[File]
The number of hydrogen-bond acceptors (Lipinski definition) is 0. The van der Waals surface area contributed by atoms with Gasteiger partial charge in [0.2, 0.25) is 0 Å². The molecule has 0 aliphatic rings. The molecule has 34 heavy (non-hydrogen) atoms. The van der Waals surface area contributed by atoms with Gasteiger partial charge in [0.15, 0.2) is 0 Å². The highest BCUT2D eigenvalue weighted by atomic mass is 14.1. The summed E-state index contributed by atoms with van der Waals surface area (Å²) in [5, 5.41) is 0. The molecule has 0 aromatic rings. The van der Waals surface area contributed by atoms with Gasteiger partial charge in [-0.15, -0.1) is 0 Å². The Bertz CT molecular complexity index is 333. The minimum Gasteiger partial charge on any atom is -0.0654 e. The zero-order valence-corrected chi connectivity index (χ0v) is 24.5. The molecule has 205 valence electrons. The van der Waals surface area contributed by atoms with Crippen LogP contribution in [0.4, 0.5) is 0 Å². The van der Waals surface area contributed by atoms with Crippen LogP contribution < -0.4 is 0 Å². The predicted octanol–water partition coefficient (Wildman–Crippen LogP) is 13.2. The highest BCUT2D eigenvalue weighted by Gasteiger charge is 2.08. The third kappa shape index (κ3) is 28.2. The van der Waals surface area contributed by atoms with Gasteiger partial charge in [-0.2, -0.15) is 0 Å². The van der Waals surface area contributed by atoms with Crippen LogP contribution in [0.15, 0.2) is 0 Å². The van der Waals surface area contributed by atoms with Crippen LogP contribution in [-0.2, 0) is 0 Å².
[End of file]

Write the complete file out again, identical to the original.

The number of hydrogen-bond acceptors (Lipinski definition) is 0. The van der Waals surface area contributed by atoms with Gasteiger partial charge in [0.2, 0.25) is 0 Å². The molecule has 0 aliphatic rings. The molecule has 34 heavy (non-hydrogen) atoms. The van der Waals surface area contributed by atoms with Gasteiger partial charge in [0.15, 0.2) is 0 Å². The highest BCUT2D eigenvalue weighted by atomic mass is 14.1. The summed E-state index contributed by atoms with van der Waals surface area (Å²) in [5, 5.41) is 0. The molecule has 0 aromatic rings. The van der Waals surface area contributed by atoms with Gasteiger partial charge in [-0.15, -0.1) is 0 Å². The Bertz CT molecular complexity index is 333. The minimum Gasteiger partial charge on any atom is -0.0654 e. The zero-order valence-corrected chi connectivity index (χ0v) is 24.5. The molecule has 205 valence electrons. The van der Waals surface area contributed by atoms with Crippen LogP contribution in [0.4, 0.5) is 0 Å². The van der Waals surface area contributed by atoms with Crippen LogP contribution < -0.4 is 0 Å². The predicted octanol–water partition coefficient (Wildman–Crippen LogP) is 13.2. The highest BCUT2D eigenvalue weighted by Gasteiger charge is 2.08. The third kappa shape index (κ3) is 28.2. The van der Waals surface area contributed by atoms with Gasteiger partial charge in [-0.2, -0.15) is 0 Å². The van der Waals surface area contributed by atoms with Crippen LogP contribution in [0.15, 0.2) is 0 Å². The van der Waals surface area contributed by atoms with Crippen LogP contribution in [-0.2, 0) is 0 Å².